June 8, 2011
Businesses big and small expend huge resources (proportionally) to build a brand they’re proud of and can live up to.
Remember, our definition of a brand is a promise you make that differentiates and creates an image in my mind in terms of what it will be like to work with you/your product or service.
We help clients create/discover their brand and then weave them into the culture of their organizations so that everyone knows and is keeping the promise. But what happens once you release the brand out into the wild?
It quickly gets out of control — that’s what happens. At least it is now out of YOUR control. (For this discussion — your brand could mean your personal brand, a corporate brand or even a specific product’s brand.)
How you want people to interpret your efforts and how it actually plays out are two different things. Sometimes they’re in alignment but maybe the words are different and sometimes they’re light years apart. How does that happen?
People. Pesky human beings. Who all have their own way of looking at things.
What Liz is getting at is — you either consciously or unconsciously go to a lot of effort to build a brand. But then I get to observe, interact and ultimately decide what all of that means to me. In most cases, it is not WHAT you do, it’s HOW you do it. That’s how I describe what you’re all about.
Let me give you an example. In 2008, I was humbled to be named one of the bronze level winners of the Personal Brand Awards (started by Personal Branding guru Dan Schawbel) — an honor that recognizes people who have created remarkable personal brands. In the descriptions of the winners, here’s how I was described:
Why he won: Drew is most notably the nicest guy on the internet. Aside from being one of the most recognized and respected authorities on marketing and branding online, he is a savvy networker. Since personal branding is all about giving before receiving and not putting yourself first, Drew has become known as a connector and friend to all. For all of this, we would like to present him a bronze personal brand award!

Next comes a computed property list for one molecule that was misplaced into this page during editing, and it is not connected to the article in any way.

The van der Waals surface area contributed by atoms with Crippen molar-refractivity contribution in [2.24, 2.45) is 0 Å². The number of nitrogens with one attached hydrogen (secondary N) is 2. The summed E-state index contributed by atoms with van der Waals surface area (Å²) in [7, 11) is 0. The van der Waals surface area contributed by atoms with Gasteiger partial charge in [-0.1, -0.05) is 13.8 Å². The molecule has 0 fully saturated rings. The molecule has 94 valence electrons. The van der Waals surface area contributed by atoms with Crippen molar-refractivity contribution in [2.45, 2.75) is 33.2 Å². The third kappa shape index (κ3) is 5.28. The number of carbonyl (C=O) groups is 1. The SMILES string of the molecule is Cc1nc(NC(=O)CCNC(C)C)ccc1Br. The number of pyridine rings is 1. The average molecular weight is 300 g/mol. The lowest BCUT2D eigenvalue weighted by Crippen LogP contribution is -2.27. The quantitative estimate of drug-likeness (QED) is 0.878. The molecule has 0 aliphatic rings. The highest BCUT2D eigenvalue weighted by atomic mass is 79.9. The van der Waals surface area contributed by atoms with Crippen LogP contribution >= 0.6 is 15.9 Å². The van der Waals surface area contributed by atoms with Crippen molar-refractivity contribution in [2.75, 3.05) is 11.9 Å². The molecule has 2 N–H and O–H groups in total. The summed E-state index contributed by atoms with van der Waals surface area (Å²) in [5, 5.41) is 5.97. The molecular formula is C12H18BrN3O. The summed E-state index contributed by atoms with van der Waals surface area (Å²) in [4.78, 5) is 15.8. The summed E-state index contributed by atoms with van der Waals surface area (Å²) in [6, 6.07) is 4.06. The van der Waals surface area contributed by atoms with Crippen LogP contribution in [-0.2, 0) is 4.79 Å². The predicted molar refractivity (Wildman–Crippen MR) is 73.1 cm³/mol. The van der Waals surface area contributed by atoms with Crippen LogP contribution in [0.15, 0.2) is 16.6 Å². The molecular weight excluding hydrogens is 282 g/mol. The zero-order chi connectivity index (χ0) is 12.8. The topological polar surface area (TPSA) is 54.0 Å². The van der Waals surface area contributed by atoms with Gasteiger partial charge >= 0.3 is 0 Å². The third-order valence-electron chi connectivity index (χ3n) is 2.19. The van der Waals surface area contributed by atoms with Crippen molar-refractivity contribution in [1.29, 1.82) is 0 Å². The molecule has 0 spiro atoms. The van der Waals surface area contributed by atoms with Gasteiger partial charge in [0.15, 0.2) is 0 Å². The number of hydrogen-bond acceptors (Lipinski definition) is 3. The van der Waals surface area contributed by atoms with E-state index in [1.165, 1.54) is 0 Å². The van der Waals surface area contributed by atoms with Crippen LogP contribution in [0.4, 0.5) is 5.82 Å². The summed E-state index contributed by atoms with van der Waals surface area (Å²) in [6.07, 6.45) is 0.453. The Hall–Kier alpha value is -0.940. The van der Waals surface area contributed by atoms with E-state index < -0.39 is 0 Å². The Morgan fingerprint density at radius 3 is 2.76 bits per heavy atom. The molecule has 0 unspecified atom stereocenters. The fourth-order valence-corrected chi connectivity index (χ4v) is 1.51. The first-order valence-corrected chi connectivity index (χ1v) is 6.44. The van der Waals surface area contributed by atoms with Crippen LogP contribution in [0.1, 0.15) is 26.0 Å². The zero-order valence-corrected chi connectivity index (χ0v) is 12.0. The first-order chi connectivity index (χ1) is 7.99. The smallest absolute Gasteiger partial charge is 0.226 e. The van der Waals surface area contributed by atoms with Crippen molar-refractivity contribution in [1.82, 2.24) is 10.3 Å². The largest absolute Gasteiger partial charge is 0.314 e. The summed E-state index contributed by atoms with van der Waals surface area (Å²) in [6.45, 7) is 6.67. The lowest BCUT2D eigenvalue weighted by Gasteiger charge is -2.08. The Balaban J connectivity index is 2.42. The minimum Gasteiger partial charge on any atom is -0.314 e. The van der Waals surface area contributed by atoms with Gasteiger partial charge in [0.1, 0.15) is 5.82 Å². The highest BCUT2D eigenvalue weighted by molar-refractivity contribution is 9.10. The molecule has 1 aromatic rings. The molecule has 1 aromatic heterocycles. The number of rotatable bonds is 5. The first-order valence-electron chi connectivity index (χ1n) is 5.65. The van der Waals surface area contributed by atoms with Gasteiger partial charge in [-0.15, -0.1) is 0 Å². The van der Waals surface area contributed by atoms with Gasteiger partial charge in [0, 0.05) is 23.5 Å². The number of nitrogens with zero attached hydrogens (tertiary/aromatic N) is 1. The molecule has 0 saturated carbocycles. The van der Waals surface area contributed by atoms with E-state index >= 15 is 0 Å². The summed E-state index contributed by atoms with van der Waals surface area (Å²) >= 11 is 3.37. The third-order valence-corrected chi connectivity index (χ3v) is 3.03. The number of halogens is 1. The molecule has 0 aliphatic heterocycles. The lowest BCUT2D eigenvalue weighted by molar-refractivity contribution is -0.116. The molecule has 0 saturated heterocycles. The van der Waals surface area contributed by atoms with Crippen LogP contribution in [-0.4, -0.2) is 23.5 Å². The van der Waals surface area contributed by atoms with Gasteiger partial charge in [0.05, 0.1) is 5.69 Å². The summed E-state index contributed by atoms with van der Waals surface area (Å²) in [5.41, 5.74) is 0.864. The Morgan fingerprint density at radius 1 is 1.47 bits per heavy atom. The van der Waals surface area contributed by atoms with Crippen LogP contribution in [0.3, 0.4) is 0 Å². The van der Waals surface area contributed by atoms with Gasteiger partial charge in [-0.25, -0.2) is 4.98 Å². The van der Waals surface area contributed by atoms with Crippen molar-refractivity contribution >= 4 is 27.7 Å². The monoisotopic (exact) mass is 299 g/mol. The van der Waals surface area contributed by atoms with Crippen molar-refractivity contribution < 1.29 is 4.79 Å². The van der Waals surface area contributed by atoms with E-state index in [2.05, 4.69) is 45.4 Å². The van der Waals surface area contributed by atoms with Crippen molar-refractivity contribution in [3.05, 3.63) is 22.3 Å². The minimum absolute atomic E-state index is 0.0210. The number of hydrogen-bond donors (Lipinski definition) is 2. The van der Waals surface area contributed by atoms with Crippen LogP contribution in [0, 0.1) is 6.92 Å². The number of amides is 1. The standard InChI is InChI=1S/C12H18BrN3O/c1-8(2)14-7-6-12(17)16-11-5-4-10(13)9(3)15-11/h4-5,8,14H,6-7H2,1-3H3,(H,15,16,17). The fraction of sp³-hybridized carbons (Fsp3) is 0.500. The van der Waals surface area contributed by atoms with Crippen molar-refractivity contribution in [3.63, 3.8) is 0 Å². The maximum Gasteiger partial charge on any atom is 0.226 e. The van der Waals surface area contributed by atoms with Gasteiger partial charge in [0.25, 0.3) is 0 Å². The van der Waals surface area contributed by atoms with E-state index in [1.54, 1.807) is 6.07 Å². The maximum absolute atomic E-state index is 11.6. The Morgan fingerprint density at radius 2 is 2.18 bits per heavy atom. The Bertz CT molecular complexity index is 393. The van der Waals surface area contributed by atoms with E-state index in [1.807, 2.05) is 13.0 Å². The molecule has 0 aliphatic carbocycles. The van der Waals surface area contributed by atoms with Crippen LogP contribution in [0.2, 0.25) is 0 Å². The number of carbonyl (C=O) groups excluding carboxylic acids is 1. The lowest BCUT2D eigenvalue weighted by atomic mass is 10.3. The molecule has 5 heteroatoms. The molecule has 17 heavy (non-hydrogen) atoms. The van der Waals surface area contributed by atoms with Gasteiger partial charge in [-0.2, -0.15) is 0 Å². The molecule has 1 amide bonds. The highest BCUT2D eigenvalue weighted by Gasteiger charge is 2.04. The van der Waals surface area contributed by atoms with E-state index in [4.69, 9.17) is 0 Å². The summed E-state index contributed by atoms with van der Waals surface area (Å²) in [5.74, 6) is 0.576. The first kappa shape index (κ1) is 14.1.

Read that first sentence again. The nicest guy on the internet. First…a very flattering description. But in relation to this blog post — I would have never described myself or expected to be described that way. Smart marketing & branding guy — sure. That’s what I do day in and day out — write about marketing and branding. I am a c0-creator of the Age of Conversation books (with Gavin Heaton) and Bloggers Social (with CK Kerley and Lori Magno) so maybe a community guy or a collaborator. But the panel of judges examined the sum total of my brand… and they decided (because that’s how brands work) that I’m a giver/nice guy.
I’m not telling you all of this to toot my own horn. After all, you too get to examine the sum total of my brand and decide what it means to YOU. I am using myself as the example because as a branding guy…. I preach this stuff every day. And yet how my own brand was perceived still surprised me a little. I’m proud to be considered a nice guy but even I got caught up in the what (co-creator, marketing and branding) and didn’t remember that it’s the how/why that sticks with people.
When you read Liz’s post, she gives some examples of the soundbytes she’s talking about. I think you’ll see that it’s not the what (marketing/branding) but the how or why (nice guy) that gets noticed.
So….your brand is out of your control. It’s in the hands, minds and hearts of your consumers. What would your soundbyte be? (And how close it is to what you’d want it to be?)